All business concerns, not technical ones. All things to thinkabout outside of the worries of the IT group. 

Just a few more points of consideration in your continued journey to experience

Happy Computing

Richard Brunke

There are many conversations regarding the Cloud these days,seemingly endless chatter on why to move to the cloud and why not to.

The first and most important thing to understand when itcomes to cloud computing is that it has not changed the goal of computing, justsome parameters. The goal of all computing is to produce valuable informationand data in as efficient and cost effective a manner as possible.

Cloud computing is the approach du jour to meeting the abovegoal.What makes cloud computing compelling are those specificparameters of operation that are native to its nature. The key characteristicsof a cloud model are:

  • On Demand Self Service
  • Broad Network Access
  • Resource Pooling
  • Rapid Elasticity
  • Measured Service

This month we are keying in on the rapid elasticity, or howit can create rapid and unlimited scale for your business.

In cloud computing, capabilities (think new users, newservers, new applications) can be almost instantly provisioned at any scale. Atthe business consumer level, this is virtually unlimited as you can purchaseany number of additional servers, seats, etc. at any time.

And that rapid elasticity works in both directions,increases or decreases. Think about the power of being able to grow yourbusiness rapidly, add users, spin up new servers, adjust to projects orseasonal variations without having to extensively plan hardware and softwarepurchasing and the labor to roll them out. The vast majority of that complexityand the time associated with it becomes eliminated as services can be spun upin real time using existing shared infrastructure 'out in the cloud'.

This ability to match (and pay for) only what one needs inreal time, is one of the most compelling and easy to understand characteristicsof cloud computing. The fear of adding capital ahead of growth, or the cost ofplanning mistakes (from an IT infrastructure standpoint) are vastly reduced, allowingyou to focus on the realities of growing the business, adjusting labor, ortaking on huge one time projects instead of focusing on the realities of buyingor leasing hardware and rolling it out.

And that certainly is a recipe for Happy Computing!

Richard Brunke

Will The Cloud Save You Money?

Everything in the cloud. Everything marketed as cloud.Everything about cloud.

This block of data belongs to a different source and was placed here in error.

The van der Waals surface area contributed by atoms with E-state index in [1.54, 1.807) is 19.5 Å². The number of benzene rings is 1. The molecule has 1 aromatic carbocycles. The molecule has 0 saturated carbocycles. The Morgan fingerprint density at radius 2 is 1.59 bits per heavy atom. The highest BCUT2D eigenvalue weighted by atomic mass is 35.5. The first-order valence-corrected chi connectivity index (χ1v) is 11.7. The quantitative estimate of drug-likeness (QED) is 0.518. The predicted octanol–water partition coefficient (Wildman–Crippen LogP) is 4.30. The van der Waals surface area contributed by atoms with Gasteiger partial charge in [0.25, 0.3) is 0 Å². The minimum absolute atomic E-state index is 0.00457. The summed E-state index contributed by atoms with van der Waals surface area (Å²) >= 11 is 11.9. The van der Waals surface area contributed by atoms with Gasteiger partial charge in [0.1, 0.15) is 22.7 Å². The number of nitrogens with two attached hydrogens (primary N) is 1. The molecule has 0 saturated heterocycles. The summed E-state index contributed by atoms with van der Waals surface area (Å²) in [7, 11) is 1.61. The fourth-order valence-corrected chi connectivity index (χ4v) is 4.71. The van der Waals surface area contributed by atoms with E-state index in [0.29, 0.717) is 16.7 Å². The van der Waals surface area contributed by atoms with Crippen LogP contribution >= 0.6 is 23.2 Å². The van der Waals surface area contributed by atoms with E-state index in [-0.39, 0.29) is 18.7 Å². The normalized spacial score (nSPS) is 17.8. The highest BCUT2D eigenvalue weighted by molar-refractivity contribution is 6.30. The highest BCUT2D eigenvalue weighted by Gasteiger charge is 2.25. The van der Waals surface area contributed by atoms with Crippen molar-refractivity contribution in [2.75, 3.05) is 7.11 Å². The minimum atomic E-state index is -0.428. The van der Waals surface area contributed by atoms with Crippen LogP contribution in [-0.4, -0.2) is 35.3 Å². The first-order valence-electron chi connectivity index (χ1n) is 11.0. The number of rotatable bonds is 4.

Can't avoid the ever ubiquitous marketing and real worldcloud references. Cloud computing, however, is still just computing, and at theend of the day, we invest in computing infrastructure as a means to an end -and that end is enhanced productivity and profitability.

Cloud applications are not fundamentally more productivity enhancing,however, they can be more easily used in multiple locations and situations,which may indeed enhance productivity in some cases. Cloud applications are notfundamentally less expensive either. Have you ever heard of any industrycreating ways to make LESS money?

What cloud computing does is enhance access, control andscalability. Cloud computing also enables a reduction of capital outlay in someinstances, and allows alignment of real time costs with specific needs. But,more to the point, cloud computing enables a re-alignment of IT spend away fromsome of the more mundane IT tasks (such as buying, rolling out, managing andmonitoring a server or application) allowing you to focus those dollars on morevalue added IT investments such as really understanding how IT can support thecritical business processes and work flows within your business and integratingthe many complex technologies and solutions that are part of your business.

I don't see the cloud as an answer to a problem, but anapproach to various solutions. It is a tool set that can enable certainintegrations and applications to be used more efficiently.

Think about when you first started using computers at work(well, for those of you who were there then as I was). Adding computers did notreduce labor costs at work, it changed the way we go about work and allowed usto re-align our time towards higher value work efforts, enabling certain menialtasks (such as accounting) to be done much more quickly. That is an apt analogyfor the cloud. Cloud computing is not 'an approach to saving money' but more ofan approach to reducing some maintenance costs to enable productive resourcesto focus on other higher value activities – much like my computer example. Itis a paradigm shift, and although many will try to validate expenditures oncloud computing with strict ROI ratios, the reality is the value is not indollar savings, but in the focus away from low value tasks towards higher valueones.

That is part of what makes this transition so hard – theanswer is not as clear as simple ROI. IT costs are not going down due to cloudcomputing, although maintenance costs may. IT costs will be aligned towardshigher value activities focused on achieving higher productivity and profits.

At least that is how I see it!

Happy Computing!
Richard Brunke